Sometimes, when I’ve spoken to people who have wanted to pick my brain about this topic, to see if it is a path that they should be thinking about pursuing, I’ve seen the stars in their eyes about being in culinary school. I don’t know if this is because of the portrayal of cooking on television shows, the cachet that is attached to winning food competitions, or some of the glamor that being a top-rated chef evokes. Or, it could simply just be that somehow culinary is considered to be a choice career these days, miles away from the mundane life of working in a cubicle for some large corporation. Cooking has its tedious moments, too, make no mistake about it. For the desk-jockeys among you, also realize that this is a physically demanding profession, and that starts from the time you walk into that first classroom kitchen.

New Uniforms!These uniforms will never look this clean again

Throughout my journey over the last year-plus, I posted articles on this website about the different levels of the program I attended at the International Culinary Center. I also added stories (and lots of food photos) about doing kitchen assisting work for various visiting chefs, helping out at demonstrations, and volunteering at food events to get a wide range of experience in working with different people and exposure to cooking styles. Below, you’ll find a compilation of these links, which I hope will give you a peek into what the life of a culinary student is like. Unfortunately, there are gaps in my posts, so not all levels of the program are described, as the demands of school and getting hands-on training outweighed putting content up on this site. I’ve included links below to those posts relating to my culinary school adventures as well as to the articles in this series “Should You Go To Culinary School?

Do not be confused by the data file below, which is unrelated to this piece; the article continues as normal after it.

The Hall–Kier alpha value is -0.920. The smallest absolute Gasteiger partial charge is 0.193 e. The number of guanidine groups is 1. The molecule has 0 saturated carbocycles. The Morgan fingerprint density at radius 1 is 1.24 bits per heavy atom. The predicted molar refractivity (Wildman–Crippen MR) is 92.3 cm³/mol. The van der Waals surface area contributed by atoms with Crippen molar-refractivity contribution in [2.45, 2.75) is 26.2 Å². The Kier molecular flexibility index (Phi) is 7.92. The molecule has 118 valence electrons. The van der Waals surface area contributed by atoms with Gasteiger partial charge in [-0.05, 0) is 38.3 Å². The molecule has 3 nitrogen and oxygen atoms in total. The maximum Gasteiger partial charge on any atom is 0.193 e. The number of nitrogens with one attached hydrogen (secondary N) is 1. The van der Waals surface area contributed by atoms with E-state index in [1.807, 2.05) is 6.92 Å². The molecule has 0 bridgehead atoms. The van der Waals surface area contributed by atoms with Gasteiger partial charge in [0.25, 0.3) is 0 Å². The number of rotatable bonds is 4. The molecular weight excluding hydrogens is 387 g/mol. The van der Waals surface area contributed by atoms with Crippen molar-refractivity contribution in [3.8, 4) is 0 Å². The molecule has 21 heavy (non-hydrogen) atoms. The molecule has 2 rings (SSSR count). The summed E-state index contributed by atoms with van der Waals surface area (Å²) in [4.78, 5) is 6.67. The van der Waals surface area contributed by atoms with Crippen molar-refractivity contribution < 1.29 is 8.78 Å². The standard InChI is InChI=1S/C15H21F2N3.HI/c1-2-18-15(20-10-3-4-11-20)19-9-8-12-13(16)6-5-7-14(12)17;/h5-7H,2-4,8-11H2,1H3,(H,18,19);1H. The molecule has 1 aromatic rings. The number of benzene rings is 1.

Buon appetito!

Articles in this series:

Should You Go To Culinary School? Part 2 – The Good, The Bad, The Ugly, and The Bloody

Should You Go To Culinary School? Part 3 – My Own Journey

Should You Go To Culinary School? Part 4 – Some More (hopefully) Helpful Advice